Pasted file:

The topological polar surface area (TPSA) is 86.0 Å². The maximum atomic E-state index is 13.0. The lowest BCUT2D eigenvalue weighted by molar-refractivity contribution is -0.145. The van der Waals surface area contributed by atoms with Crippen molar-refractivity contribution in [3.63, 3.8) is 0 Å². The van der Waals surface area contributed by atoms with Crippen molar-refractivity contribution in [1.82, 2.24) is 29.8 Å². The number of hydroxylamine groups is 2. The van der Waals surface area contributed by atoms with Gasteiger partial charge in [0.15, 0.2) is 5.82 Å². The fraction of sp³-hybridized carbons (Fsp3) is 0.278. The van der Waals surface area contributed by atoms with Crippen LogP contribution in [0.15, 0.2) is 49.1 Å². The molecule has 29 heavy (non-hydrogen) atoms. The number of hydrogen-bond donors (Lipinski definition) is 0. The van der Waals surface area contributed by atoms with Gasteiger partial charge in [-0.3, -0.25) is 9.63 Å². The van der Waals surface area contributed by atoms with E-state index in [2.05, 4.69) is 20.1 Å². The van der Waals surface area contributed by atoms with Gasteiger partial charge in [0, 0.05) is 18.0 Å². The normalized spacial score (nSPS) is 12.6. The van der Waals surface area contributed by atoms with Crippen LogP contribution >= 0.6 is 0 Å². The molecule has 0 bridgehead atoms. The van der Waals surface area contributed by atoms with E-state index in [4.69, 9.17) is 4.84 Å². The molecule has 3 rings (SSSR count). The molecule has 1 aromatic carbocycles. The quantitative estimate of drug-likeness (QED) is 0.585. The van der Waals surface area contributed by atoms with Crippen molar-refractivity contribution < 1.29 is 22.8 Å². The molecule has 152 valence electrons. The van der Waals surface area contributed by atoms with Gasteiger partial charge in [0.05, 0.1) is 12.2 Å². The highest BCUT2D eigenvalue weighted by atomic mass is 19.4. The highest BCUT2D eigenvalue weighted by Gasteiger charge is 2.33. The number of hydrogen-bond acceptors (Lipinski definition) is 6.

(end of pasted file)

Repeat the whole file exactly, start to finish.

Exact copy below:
The topological polar surface area (TPSA) is 86.0 Å². The maximum atomic E-state index is 13.0. The lowest BCUT2D eigenvalue weighted by molar-refractivity contribution is -0.145. The van der Waals surface area contributed by atoms with Crippen molar-refractivity contribution in [3.63, 3.8) is 0 Å². The van der Waals surface area contributed by atoms with Crippen molar-refractivity contribution in [1.82, 2.24) is 29.8 Å². The number of hydroxylamine groups is 2. The van der Waals surface area contributed by atoms with Gasteiger partial charge in [0.15, 0.2) is 5.82 Å². The fraction of sp³-hybridized carbons (Fsp3) is 0.278. The van der Waals surface area contributed by atoms with Crippen LogP contribution in [0.15, 0.2) is 49.1 Å². The molecule has 29 heavy (non-hydrogen) atoms. The number of hydrogen-bond donors (Lipinski definition) is 0. The van der Waals surface area contributed by atoms with Gasteiger partial charge in [-0.3, -0.25) is 9.63 Å². The van der Waals surface area contributed by atoms with E-state index in [2.05, 4.69) is 20.1 Å². The van der Waals surface area contributed by atoms with Gasteiger partial charge in [0, 0.05) is 18.0 Å². The normalized spacial score (nSPS) is 12.6. The van der Waals surface area contributed by atoms with Crippen LogP contribution >= 0.6 is 0 Å². The molecule has 0 bridgehead atoms. The van der Waals surface area contributed by atoms with E-state index in [4.69, 9.17) is 4.84 Å². The molecule has 3 rings (SSSR count). The molecule has 1 aromatic carbocycles. The quantitative estimate of drug-likeness (QED) is 0.585. The van der Waals surface area contributed by atoms with Crippen molar-refractivity contribution < 1.29 is 22.8 Å². The molecule has 152 valence electrons. The van der Waals surface area contributed by atoms with Gasteiger partial charge in [0.05, 0.1) is 12.2 Å². The highest BCUT2D eigenvalue weighted by atomic mass is 19.4. The highest BCUT2D eigenvalue weighted by Gasteiger charge is 2.33. The number of hydrogen-bond acceptors (Lipinski definition) is 6.